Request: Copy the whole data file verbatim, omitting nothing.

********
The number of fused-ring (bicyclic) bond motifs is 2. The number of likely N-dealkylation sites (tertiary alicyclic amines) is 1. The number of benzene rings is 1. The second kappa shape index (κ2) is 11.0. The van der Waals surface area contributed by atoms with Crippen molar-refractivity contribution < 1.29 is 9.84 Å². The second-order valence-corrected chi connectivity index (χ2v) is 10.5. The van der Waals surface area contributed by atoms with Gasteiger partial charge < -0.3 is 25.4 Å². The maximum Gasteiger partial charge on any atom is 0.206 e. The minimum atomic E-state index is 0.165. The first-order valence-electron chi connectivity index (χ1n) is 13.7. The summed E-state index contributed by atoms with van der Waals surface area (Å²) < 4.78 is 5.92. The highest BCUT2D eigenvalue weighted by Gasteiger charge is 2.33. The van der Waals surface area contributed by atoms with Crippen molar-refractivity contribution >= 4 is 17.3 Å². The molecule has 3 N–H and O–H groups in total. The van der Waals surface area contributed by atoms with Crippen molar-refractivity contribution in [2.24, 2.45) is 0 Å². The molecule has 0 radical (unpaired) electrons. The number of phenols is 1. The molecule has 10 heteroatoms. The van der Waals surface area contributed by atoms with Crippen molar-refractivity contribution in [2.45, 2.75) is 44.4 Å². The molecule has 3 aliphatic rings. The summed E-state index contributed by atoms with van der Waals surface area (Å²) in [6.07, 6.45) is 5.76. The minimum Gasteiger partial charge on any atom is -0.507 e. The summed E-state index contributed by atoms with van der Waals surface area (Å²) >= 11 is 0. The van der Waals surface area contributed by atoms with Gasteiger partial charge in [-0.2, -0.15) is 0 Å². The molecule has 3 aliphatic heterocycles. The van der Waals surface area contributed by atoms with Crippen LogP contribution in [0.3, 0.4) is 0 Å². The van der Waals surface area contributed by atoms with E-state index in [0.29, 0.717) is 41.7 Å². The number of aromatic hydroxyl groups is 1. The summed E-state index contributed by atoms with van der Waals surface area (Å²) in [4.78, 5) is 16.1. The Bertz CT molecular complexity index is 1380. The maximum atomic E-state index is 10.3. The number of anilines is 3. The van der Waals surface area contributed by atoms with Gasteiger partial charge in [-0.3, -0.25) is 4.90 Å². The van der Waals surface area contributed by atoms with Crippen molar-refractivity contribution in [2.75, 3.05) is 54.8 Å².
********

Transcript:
The number of fused-ring (bicyclic) bond motifs is 2. The number of likely N-dealkylation sites (tertiary alicyclic amines) is 1. The number of benzene rings is 1. The second kappa shape index (κ2) is 11.0. The van der Waals surface area contributed by atoms with Crippen molar-refractivity contribution < 1.29 is 9.84 Å². The second-order valence-corrected chi connectivity index (χ2v) is 10.5. The van der Waals surface area contributed by atoms with Gasteiger partial charge < -0.3 is 25.4 Å². The maximum Gasteiger partial charge on any atom is 0.206 e. The minimum atomic E-state index is 0.165. The first-order valence-electron chi connectivity index (χ1n) is 13.7. The summed E-state index contributed by atoms with van der Waals surface area (Å²) < 4.78 is 5.92. The highest BCUT2D eigenvalue weighted by Gasteiger charge is 2.33. The van der Waals surface area contributed by atoms with Crippen molar-refractivity contribution >= 4 is 17.3 Å². The molecule has 3 N–H and O–H groups in total. The van der Waals surface area contributed by atoms with Crippen molar-refractivity contribution in [2.24, 2.45) is 0 Å². The molecule has 0 radical (unpaired) electrons. The number of phenols is 1. The molecule has 10 heteroatoms. The van der Waals surface area contributed by atoms with Crippen molar-refractivity contribution in [2.45, 2.75) is 44.4 Å². The molecule has 3 aliphatic rings. The summed E-state index contributed by atoms with van der Waals surface area (Å²) in [6.07, 6.45) is 5.76. The minimum Gasteiger partial charge on any atom is -0.507 e. The summed E-state index contributed by atoms with van der Waals surface area (Å²) >= 11 is 0. The van der Waals surface area contributed by atoms with Gasteiger partial charge in [-0.2, -0.15) is 0 Å². The molecule has 3 aliphatic heterocycles. The van der Waals surface area contributed by atoms with Crippen LogP contribution in [0.3, 0.4) is 0 Å². The van der Waals surface area contributed by atoms with E-state index in [0.29, 0.717) is 41.7 Å². The number of aromatic hydroxyl groups is 1. The summed E-state index contributed by atoms with van der Waals surface area (Å²) in [4.78, 5) is 16.1. The Bertz CT molecular complexity index is 1380. The maximum atomic E-state index is 10.3. The number of anilines is 3. The van der Waals surface area contributed by atoms with Gasteiger partial charge in [-0.3, -0.25) is 4.90 Å². The van der Waals surface area contributed by atoms with Crippen molar-refractivity contribution in [2.75, 3.05) is 54.8 Å².